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'Am I Discovering I'm Bisexual?'

Plus: A caregiver reveals the one request she never dreamed she'd hear from her father

Bisexual man having affair

I'm still very attracted to my wife — am I discovering I'm bisexual? — Istock

Q: I'm in my early 60s, and though everything else about our relationship is great, my wife is not interested in sex anymore.

Over the last year, I became curious about being with a man — specifically, a man I've known for more than 20 years. Some years back he confessed he was very attracted to me, and that he would very much like to have sex with me if I was ever interested.

While visiting him about eight months ago, one thing led to another and we had sex, with him taking things slow and allowing me to explore at my own pace how far I might go.

The thing is, I'm still very attracted to my wife — am I discovering I'm bisexual? And how do I integrate that, or not, with my wife? I feel like I want both.

A: At the risk of stating the obvious, it strikes me you are bisexual — at least according to my definition, which is "a person who has a strong sexual and emotional attraction to people of both the opposite and same sex." People quibble about whether or not bisexuality exists — I think it does — but that won't help you figure out what to do now.

For starters, you are having an affair. Yes, it's with another man rather than a woman, but don't think for a moment that means it "doesn't count." I can assure you that your wife will think it does!

Even in a sexually quiescent marriage, few wives want to share their husband. That means you must prepare yourself for the possibility that she will want to end the marriage if you tell her. However, she may find out anyhow, in which case she'll feel doubly betrayed. And speaking of which, do you really want to lead a double life? That presents not just ethical but all kinds of practical problems.

So it's time for some honest self-inquiry: What's really going on in your marriage? Are you both still in love with each other?

Your wife deserves to know about your new sexual identity — and therefore, regrettably, your affair — so please see a therapist together. The outcome, as I said, may well be divorce, but it's equally possible that she will understand who you are and want to stay married. You can see the peril in this course of action, but I think it's the only way to be fair to your wife — and maintain more than a sham marriage.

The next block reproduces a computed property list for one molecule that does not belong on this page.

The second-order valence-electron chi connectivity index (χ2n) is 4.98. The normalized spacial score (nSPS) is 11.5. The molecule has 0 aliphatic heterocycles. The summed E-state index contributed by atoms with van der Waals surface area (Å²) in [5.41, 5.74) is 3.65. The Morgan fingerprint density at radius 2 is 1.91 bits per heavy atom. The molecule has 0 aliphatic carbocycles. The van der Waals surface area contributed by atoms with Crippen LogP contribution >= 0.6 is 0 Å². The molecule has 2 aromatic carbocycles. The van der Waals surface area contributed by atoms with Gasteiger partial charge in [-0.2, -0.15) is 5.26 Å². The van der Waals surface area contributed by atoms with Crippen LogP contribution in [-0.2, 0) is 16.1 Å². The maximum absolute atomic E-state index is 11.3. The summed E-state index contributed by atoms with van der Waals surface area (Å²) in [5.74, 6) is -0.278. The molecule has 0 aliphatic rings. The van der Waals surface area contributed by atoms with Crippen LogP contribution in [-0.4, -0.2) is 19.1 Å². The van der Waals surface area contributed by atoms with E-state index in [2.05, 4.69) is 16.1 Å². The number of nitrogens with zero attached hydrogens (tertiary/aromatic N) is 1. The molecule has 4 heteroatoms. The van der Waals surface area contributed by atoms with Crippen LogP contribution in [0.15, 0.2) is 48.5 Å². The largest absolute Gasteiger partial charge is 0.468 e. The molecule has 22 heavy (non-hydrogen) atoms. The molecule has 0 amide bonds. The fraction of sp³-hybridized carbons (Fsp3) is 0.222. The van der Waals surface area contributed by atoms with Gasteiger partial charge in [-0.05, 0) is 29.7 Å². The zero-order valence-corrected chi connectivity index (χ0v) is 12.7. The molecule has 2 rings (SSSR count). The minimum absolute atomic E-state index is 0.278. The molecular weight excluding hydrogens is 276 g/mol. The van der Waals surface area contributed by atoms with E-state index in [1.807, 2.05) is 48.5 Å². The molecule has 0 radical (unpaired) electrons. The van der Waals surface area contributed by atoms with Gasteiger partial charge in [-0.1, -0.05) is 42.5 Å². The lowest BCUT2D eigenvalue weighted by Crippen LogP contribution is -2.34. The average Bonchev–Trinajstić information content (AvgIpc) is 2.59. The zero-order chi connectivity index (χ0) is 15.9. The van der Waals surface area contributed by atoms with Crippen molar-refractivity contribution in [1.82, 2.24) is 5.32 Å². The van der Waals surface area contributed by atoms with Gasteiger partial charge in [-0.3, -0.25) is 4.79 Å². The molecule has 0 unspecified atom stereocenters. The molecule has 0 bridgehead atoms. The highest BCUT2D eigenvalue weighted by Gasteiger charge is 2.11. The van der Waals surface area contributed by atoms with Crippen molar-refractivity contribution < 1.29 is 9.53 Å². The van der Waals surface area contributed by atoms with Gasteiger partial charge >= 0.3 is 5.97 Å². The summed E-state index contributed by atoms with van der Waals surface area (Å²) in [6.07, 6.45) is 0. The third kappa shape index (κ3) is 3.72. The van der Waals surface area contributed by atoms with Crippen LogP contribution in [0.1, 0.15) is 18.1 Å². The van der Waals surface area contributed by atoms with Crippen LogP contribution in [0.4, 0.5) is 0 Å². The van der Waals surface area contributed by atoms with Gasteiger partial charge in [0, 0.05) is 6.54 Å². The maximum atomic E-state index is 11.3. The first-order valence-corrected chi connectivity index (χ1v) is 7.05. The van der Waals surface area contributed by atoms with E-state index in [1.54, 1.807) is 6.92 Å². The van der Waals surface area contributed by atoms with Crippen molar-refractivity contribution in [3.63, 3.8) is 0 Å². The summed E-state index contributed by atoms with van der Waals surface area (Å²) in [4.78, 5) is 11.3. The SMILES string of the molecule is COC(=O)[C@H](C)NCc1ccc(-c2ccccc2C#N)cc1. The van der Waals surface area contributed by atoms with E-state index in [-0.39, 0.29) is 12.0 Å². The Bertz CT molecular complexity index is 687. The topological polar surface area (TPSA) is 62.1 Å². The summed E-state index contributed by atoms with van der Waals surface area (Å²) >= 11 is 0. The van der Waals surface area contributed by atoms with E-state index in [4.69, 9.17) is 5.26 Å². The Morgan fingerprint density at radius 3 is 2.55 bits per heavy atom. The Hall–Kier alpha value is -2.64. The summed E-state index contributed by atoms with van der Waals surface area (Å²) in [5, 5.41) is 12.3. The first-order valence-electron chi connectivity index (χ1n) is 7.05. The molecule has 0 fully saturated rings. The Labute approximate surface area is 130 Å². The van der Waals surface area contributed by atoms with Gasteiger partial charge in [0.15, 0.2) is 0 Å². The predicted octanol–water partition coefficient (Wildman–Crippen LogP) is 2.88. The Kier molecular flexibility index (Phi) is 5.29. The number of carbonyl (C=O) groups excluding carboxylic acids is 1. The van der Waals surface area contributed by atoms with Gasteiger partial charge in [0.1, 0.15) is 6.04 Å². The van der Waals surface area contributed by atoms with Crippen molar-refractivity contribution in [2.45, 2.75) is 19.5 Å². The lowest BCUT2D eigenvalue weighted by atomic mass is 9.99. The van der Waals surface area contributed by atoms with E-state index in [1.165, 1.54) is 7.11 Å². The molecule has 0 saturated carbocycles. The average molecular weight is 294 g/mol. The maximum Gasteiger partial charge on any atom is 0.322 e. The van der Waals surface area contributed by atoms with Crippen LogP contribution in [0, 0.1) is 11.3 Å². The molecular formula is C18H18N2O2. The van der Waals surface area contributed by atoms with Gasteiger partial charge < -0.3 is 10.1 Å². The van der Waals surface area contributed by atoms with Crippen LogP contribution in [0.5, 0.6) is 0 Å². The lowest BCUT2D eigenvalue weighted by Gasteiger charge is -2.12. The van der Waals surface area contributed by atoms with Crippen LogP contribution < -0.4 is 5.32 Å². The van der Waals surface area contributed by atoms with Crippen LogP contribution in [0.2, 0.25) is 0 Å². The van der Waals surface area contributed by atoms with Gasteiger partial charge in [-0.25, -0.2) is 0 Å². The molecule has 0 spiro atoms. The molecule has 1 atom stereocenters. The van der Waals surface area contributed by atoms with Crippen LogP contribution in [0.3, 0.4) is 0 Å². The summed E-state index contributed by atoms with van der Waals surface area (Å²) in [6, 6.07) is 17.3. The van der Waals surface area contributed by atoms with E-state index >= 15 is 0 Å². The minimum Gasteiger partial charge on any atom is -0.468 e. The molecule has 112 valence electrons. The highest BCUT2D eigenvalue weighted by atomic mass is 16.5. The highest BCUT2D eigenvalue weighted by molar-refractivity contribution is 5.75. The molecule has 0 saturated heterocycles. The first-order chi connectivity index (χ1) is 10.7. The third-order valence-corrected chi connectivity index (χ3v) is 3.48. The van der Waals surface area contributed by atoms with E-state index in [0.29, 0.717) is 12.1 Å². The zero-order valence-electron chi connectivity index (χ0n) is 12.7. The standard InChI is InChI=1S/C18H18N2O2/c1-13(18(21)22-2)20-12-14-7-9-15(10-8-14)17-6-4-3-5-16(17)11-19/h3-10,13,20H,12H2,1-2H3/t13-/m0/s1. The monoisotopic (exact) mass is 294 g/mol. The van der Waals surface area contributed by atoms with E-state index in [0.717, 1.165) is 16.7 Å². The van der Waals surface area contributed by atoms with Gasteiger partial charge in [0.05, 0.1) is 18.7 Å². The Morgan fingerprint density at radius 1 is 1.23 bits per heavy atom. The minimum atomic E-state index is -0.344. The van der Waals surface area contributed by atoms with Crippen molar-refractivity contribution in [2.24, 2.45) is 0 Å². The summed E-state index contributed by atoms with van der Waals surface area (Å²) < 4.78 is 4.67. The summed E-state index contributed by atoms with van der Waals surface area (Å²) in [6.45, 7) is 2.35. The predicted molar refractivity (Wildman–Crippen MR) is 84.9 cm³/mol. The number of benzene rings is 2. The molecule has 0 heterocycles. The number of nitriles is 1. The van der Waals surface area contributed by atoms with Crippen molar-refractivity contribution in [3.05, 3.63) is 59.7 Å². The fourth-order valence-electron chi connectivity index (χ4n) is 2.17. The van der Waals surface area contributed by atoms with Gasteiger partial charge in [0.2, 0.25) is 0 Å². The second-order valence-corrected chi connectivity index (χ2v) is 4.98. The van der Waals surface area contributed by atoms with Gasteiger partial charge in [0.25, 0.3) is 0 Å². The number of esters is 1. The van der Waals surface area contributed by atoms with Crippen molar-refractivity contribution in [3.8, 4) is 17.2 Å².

Q: My 91-year-old father told me he is watching "naked women videos." He also told me he is having problems masturbating and wants a vibrator.

I know he is lonely (we lost our mother last year) and that this behavior is normal, but my sisters and I find it odd that he revealed it.

I guess he feels comfortable telling me because I'm a nurse (and his main caregiver), but he is a Christian and feels guilty about doing it. "What you do in private is OK," I've told him, "but there's no need to tell me about it."

We are concerned that his behavior may signal the start of Alzheimer's. What are your thoughts?

A: The world of someone who has aged into their late 80s or early 90s has often "telescoped down": Many of their old friends are gone, and they may not feel comfortable confiding in new ones (typically from a senior-living environment). They may also feel they have less control over their lives, as evidenced by your father's lack of awareness that he can simply order a vibrator online.

I don't believe that your father's interest in sex — or the fact that he has disclosed much more than you feel comfortable hearing — necessarily indicates impaired brain function. True, changes in his memory or personality may have removed some of his inhibitions about discussing sex, but as a nurse, you are, after all, his primary "consultation authority." It also sounds as if he is asking for your approval, or at least your understanding and permission. I find it touching that he is willing to share this much with you.

Finally, don't discount the impact your mother's death has had on him. Although it's awkward for you, he may have "promoted" you in his mind to the adviser/helper position formerly held by his wife. Losing one's spouse typically sends the bereaved partner into a tailspin, degrading their ability to cope—and often even sabotaging their will to live. That makes your support at this moment doubly vital!

So try not to get too hung up on the novelty of this disclosure. Just be as compassionate as you can, reminding yourself how much solace sex can be in a life where so much else has fallen away. There's really no reason to deny your father that comfort.

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